Athletics and Recreation

Creating A Likable Video Game Hero

Creating A Likable Video Game Hero

One thing I’ve always been interested in
when it comes to video games is what goes into making a likable character. And by that, I don’t mean what makes them
compelling or complex, although those things can play a factor; I simply mean what makes
players like them? In the past, I’ve talked about some of the
ways video games get players to like companions and villains, and now I want to look at the
3rd piece of the puzzle and talk about what goes into making a likable hero. With companions and villains, the focus is
on the player forming a relationship with someone else. With heroes, there isn’t that same kind
of separation. It isn’t a character the player is interacting
with—it is one they are interacting as. And being put in control of a character inherently
changes the way a player will look at them. Due to video games being an interactive medium,
players will always have some sort of influence over how the playable character thinks. This might be in the way they approach the
story or combat or puzzles or any other element of the game, big or small. No matter what the player is a part of the
protagonist. However, this connection can be tricky to
maintain. The general concern a lot of developers seem
to have is that if players become detached from the hero for any reason, then they’ll
be less invested in the game as a whole. When considering that potentially millions
of people may play any given title, it makes sense that they would want to play it safe. So, in response to this, a lot of developers
opt to create heroes with either no real personality or a relatively muted one—the idea being
that players can project themselves onto the character. Some games do this through a silent protagonist,
others allow players to create their own character, and a lot end up having heroes with defining
traits that are generally inoffensive. That isn’t to say that there aren’t video
game protagonists with likable personalities, it’s just that more often than not they end
up being a little more on the reserved side. It is okay for an NPC to be over-the-top,
because the player will have limited interactions with them, but if the protagonist goes too
far in any one direction, it can become grating because the player is constantly with them. So, we end up getting a lot of safe protagonists. They’re funny but in a quiet and sarcastic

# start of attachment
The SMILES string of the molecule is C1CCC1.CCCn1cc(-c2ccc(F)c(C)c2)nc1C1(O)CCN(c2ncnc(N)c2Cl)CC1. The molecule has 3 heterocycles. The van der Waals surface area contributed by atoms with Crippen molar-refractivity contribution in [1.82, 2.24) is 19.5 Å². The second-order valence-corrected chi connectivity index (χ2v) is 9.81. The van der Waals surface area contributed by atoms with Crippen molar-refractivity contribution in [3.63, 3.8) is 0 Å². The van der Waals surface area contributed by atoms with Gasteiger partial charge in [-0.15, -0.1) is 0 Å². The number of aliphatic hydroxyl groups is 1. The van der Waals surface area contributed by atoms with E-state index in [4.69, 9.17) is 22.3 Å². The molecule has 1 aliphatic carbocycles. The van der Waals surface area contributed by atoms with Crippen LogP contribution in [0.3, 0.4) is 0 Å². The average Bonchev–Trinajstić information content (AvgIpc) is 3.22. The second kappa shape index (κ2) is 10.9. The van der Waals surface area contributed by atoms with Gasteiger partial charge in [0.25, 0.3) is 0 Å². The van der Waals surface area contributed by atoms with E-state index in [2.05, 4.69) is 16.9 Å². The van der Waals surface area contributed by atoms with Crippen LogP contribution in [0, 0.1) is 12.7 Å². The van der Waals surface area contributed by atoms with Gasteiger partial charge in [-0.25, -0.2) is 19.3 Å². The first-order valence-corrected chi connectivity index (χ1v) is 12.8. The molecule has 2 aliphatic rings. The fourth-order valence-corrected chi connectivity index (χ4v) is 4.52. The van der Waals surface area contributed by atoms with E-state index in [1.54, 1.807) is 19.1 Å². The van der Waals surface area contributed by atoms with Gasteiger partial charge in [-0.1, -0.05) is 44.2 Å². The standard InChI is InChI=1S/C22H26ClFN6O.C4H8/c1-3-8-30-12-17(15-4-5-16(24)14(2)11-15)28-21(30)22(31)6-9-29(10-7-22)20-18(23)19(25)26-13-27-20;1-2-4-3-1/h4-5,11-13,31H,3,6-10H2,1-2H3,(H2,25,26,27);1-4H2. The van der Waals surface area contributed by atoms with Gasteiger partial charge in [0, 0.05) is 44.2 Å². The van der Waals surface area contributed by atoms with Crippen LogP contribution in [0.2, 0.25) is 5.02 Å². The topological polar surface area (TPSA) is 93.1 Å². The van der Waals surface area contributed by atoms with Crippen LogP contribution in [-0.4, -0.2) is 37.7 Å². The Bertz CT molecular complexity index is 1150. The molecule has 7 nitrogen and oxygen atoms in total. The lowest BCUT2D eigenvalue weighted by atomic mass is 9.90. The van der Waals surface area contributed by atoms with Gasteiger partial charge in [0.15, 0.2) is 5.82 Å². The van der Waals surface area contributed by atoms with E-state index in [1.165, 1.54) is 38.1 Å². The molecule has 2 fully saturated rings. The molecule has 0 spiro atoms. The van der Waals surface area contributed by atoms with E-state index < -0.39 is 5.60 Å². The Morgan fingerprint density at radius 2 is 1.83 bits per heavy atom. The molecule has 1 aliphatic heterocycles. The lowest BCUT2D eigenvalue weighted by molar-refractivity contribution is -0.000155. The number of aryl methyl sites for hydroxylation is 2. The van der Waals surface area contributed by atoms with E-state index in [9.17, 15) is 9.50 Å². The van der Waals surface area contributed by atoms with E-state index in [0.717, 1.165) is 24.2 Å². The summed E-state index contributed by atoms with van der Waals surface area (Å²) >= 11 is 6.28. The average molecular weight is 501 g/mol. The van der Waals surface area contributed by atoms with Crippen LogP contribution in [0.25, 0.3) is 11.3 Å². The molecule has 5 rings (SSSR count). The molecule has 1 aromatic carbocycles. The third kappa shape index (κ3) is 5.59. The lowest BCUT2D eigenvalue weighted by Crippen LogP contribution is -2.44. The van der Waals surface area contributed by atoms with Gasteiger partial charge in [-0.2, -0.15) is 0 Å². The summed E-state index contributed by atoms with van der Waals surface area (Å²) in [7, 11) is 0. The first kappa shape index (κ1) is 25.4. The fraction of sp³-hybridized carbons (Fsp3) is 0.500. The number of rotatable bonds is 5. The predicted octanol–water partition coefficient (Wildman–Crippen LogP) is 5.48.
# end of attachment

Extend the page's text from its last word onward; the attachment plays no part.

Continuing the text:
sort of way, they’re heroic but not so heroic that they come off as self-righteous, they’re
attractive but forgettably so…they’re Nathan Drake but usually with even less flair. These kinds of heroes have a decent enough
personality to set the base for a likable character, but there isn’t really enough
there to push them to the next level. Fortunately, a character’s personality is
not the only thing that makes them likable, and given the interactivity of games, developers
have some unique tools to build that connect—the most effective of which arguably being how
it feels to control the character. Given that this is how players engage most
with the protagonist, it plays an important role in shaping how they view them. If the player is constantly wrestling with
controls or getting frustrated at the character’s movement speed or having inputs not work consistently,
they’ll become justifiably annoyed, and part of that frustration will most likely
be directed at the playable character. However, if a their movements are fluid and
precise, this will build a positive connection A character who players are excited to play
as is one who they’ll end up liking more. Consider, Spider-Man from Spider-Man. Web-slinging around New York City is exciting
and fast-paced. Moving from combat to traversal feels seamless,
and I found myself so impressed with how good it feels to be Spider-Man, that even after
beating, I boot up once every few weeks just to swing around. I enjoyed how it felt to be Spider-Man, and